From the Publisher
“Superb . . . Powers pulls off one of the most astonishing feats I've ever seen in literature . . . daring, unpredictable, and emotionally powerful.” Steven Moore, The Washington Post Book World
“A fiercely visual book . . . the effect is spectacular . . . The most visceral prose Powers has ever written.” Daniel Zalewski, The New York Times Book Review
“America's most ambitious novelist . . . Plowing The Dark is virtual reality composed in a language that will never go obsolete. No one who becomes immersed in its poetry will walk out the way he or she came in.” Kevin Berger, The San Francisco Chronicle Book Review
“Plowing The Dark may be [Powers's] most finely executed story yet . . . Relentless and mesmerizing . . . a beautiful homage to the sine qua non of consciousness itself . . . the final triumph of art over pain.” Gail Caldwell, The Boston Globe
“Powers has an inventive, virtuosic writing style that reserves him a special category in today's fiction . . . I don't have the space to do justice to all the wonders of craftsmanship in Plowing The Dark . . . This is the first emblematic novel of the 21st century, a lesson and an inspiration.” Judy Doenges, The Seattle Times
“[A] tour de force. It has overwhelming inventiveness and fun moments as well.” Donald Newlove, The Philadelphia Inquirer
“This is, ultimately, a novel of ideas, but one with a soul . . . There is much to admire in this novel, particularly the ingenious way in which reality is captured.” Scott Leibs, The San Diego Union-Tribune
“Full of intelligence, exacting analysis and supple prose . . . [a] magisterial storybook.” Corey Mesler, The Commercial Appeal
“Powers' twin tales are rife with echoes and allusions that reinforce their shared concern with the ways in which we reinvent our worlds.” Ralph Rugoff, LA Weekly
“Superb . . . perhaps [Powers'] greatest novel . . . Nearly every page of Powers' astonishing book has stunning ideas that will force you to re-evaluate everything you thought you knew about these subjects, and the implications you never imagined.” Steven Moore, The Newark Star-Ledger
“Powers displays his trademark intellectual richness . . . His prose makes technology sing and music compute.” Michael Harris, The Los Angeles Times
Plowing the Dark
It might seem odd to remark upon a novelist's intelligence, but after reading the work of Richard Powers it's impossible not to. Gain delved into the inner workings of American capitalism while Operation Wandering Soul used the Pied Piper myth as a central metaphor in a story about human creation. Powers's seventh novel, Plowing the Dark, is no less ambitious. Using two separate narratives and more techno-babble than a Philip K. Dick tale, it explores the optimism and deadly hubris of imagination.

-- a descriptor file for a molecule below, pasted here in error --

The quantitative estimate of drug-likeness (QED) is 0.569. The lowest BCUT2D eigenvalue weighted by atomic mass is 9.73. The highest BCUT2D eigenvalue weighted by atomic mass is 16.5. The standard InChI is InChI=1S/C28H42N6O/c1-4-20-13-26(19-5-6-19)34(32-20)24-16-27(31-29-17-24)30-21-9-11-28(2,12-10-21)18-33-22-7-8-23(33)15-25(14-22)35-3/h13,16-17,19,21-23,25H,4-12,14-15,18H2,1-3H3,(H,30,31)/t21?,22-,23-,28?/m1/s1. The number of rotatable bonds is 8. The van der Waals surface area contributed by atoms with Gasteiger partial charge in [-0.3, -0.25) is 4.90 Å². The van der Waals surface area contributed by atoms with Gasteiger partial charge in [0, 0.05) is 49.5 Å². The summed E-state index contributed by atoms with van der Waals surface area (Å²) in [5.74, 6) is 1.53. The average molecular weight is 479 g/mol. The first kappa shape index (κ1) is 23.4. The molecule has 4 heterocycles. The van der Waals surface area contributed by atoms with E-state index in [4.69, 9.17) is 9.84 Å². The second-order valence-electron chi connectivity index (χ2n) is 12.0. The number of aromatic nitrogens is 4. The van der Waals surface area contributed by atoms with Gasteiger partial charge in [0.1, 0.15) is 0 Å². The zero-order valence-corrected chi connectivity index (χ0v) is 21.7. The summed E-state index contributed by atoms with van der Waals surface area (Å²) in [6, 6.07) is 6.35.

At the center of this tale is Adie Karpol, a painter living in New York City's SoHo district in 1986 (ostensibly, before rents ballooned). For reasons both personal and economic, Adie has given up on art to freelance as a graphic designer. As the novel begins, a friend from Adie's bohemian college days calls in the middle of the night to beg her to join his budding virtual reality project in Seattle. "Just come see this thing, before you die," he pleads.
Like many West Coast start-ups, the company Adie visits hums with messianic zeal. The project is an empty room called the Cavern that, with the help of five massive computers running futuristic software, can become anythinga Byzantine cathedral, a famous painting, or even the deepest African jungle. The software firm that foots the bill (as an R & D write-off) has assembled world-class economists, mathematicians, and biologists to perfect its systems, yet without a graphics expert on board, the Cavern's virtual reality looks like the work of a third-grader. After taking the room for a spin, Adieonce a skeptical New Yorkerdecides to join the project.
Only Neal Stephenson and David Foster Wallace have written this well about the intoxicating power and fictional possibilities of computer-based technology. Reading about liquid crystal imaging techniques, subroutines, and coding languages makes you want to stop and give someone a high-five. The energy of Powers's prose is that infectious.
Just as the novel threatens to overwhelm the lay reader with its barrage of techy language, the story skips to Beirut, where a young American named Taimur Martin has come to teach English. The mid-'80s were an inauspicious time for Americans to live and work in the Middle East, even those with an Iranian name. Within a week, Taimur is abducted, blindfolded, shoved into a car, and driven to the outskirts of town where he spends his days bound and shackled in total darkness with no human contact.
The jump from Seattle to Beirut is initially disorienting, but Powers's strategy works. Adie and Taimur's stories become metaphorically bound together. While Adie works through the night to light up the walls of the Cavern with splashy computer-generated images, Taimur wrestles with his own imagination, trying to to prevent himself from sliding into madness. By juxtaposing these two plots, Powers shows that no matter what we are wired intocomputer hardware or the wetware of our own brainsimagination can be both our salvation and our destruction.
Powers adds a further twist to his study of imagination when Adie discovers that the Cavern is part of a project she cannot in good conscience continue to support. Do we need to put a limit on what we can imagine? How much is enough? And why do we as human beings continue to lend our imaginations to the powers of destruction? Through Powers's keen eye, we see the truth in one character's statement that "[e]very new machineevery line of code that we writechanges what we think of as realistic."
Plowing the Dark is unafraid to ask the big questions about what roles science, art, and technology should play in our lives. But it also celebrates the way technology can liberate some people from loneliness, showing how, even in an environment as sterile and cold as the Cavern, people need to tell each other their dreams. By channeling these stories into a narrative about the essential issues of modern life, Richard Powers has given us his boldest work yet.
About the Author
Richard Powers is the author of seven novels, including The Gold Bug Variations, Galatea 2.2, and, most recently, Gain, which won the James Fenimore Cooper Prize for historical fiction.
Publishers Weekly - Publisher's Weekly